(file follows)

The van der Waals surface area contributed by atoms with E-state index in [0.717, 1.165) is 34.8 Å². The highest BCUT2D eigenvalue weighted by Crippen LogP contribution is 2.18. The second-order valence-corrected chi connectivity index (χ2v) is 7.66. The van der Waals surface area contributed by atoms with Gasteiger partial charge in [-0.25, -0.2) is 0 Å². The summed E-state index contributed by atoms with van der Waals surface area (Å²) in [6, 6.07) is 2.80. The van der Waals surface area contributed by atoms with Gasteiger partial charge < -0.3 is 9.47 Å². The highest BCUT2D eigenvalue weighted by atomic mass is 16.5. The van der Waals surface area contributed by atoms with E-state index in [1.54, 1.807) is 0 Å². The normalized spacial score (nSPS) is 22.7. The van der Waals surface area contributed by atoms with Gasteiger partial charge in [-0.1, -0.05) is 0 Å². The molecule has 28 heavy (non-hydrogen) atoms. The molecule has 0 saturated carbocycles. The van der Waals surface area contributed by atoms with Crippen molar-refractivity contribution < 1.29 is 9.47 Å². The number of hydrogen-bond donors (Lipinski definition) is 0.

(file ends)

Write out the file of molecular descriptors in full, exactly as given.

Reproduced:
The van der Waals surface area contributed by atoms with E-state index in [0.717, 1.165) is 34.8 Å². The highest BCUT2D eigenvalue weighted by Crippen LogP contribution is 2.18. The second-order valence-corrected chi connectivity index (χ2v) is 7.66. The van der Waals surface area contributed by atoms with Gasteiger partial charge in [-0.25, -0.2) is 0 Å². The summed E-state index contributed by atoms with van der Waals surface area (Å²) in [6, 6.07) is 2.80. The van der Waals surface area contributed by atoms with Gasteiger partial charge < -0.3 is 9.47 Å². The highest BCUT2D eigenvalue weighted by atomic mass is 16.5. The van der Waals surface area contributed by atoms with E-state index in [1.54, 1.807) is 0 Å². The normalized spacial score (nSPS) is 22.7. The van der Waals surface area contributed by atoms with Gasteiger partial charge in [-0.1, -0.05) is 0 Å². The molecule has 28 heavy (non-hydrogen) atoms. The molecule has 0 saturated carbocycles. The van der Waals surface area contributed by atoms with Crippen molar-refractivity contribution < 1.29 is 9.47 Å². The number of hydrogen-bond donors (Lipinski definition) is 0.